WWII researcher: Sea wreck must be plane of US MIA pilot

Wreckage on the ocean floor near a Japanese island must be from a fighter-bomber that crashed in 1945 with an American pilot who is still listed as missing in action, according to a World War II researcher who recently visited ...

Live fast, die young: Study shows tiny fishes fuel coral reefs

Scientists have long sought to understand how coral reefs support such an abundance of fish life despite their location in nutrient-poor waters. According to a new study published May 23 in the journal Science, an unlikely ...

Conservation goals compete at the expense of biodiversity

With an ever-growing list of threats facing biodiversity on multiple scales, conservationists struggle to determine which to address. A common reaction is to prioritize their efforts on threats to individual species or management ...

New study finds distinct microbes living next to corals

Symbiotic algae living inside corals provide those animals with their vibrant color, as well as many of the nutrients they need to survive. That algae, and other microbes within the bodies of corals, have been extensively ...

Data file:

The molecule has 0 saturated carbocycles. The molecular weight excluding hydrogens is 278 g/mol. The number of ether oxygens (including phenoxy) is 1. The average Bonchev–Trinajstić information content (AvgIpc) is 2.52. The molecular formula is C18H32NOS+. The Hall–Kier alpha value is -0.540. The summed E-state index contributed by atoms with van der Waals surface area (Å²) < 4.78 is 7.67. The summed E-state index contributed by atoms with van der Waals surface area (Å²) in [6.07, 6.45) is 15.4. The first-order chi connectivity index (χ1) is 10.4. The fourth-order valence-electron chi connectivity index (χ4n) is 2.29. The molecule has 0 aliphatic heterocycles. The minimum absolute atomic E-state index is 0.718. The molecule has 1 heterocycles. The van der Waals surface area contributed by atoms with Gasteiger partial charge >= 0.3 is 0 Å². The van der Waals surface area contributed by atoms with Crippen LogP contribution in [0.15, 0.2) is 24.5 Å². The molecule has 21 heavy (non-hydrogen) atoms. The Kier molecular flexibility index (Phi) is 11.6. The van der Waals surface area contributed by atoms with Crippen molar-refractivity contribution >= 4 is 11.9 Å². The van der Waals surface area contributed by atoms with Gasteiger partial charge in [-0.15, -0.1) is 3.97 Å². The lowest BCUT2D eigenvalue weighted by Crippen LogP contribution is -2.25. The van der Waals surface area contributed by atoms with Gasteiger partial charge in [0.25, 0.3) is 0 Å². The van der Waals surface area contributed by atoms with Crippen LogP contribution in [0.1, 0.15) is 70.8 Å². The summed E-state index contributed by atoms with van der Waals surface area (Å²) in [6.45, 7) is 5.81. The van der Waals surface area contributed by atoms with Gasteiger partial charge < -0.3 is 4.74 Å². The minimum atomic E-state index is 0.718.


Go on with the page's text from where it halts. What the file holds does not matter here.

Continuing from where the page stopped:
Tiger sharks revealed as lazy predators

One of the ocean's most feared predators – the tiger shark—has been revealed as a relaxed and sometimes lazy hunter by scientists studying their behaviour.

Stricken ship refloated after Solomons oil spill

The ship at the centre of an environmental disaster near World-Heritage listed waters in the Solomon Islands was refloated Saturday after being stranded on a coral reef for more than three months.

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Coral reef

Coral reefs are aragonite structures produced by living organisms, found in marine waters containing few nutrients. In most reefs, the predominant organisms are stony corals, colonial cnidarians that secrete an exoskeleton of calcium carbonate. The accumulation of skeletal material, broken and piled up by wave action and bioeroders, produces a calcareous formation that supports the living corals and a great variety of other animal and plant life.

Coral reefs most commonly live in tropical waters, but deep water and cold water corals exist on a much smaller scale.

Globally, coral reefs are under threat from climate change, ocean acidification, overuse of reef resources, and harmful land-use practices. High nutrient levels such as those found in runoff from agricultural areas can harm reefs by encouraging excess algae growth.

This text uses material from Wikipedia, licensed under CC BY-SA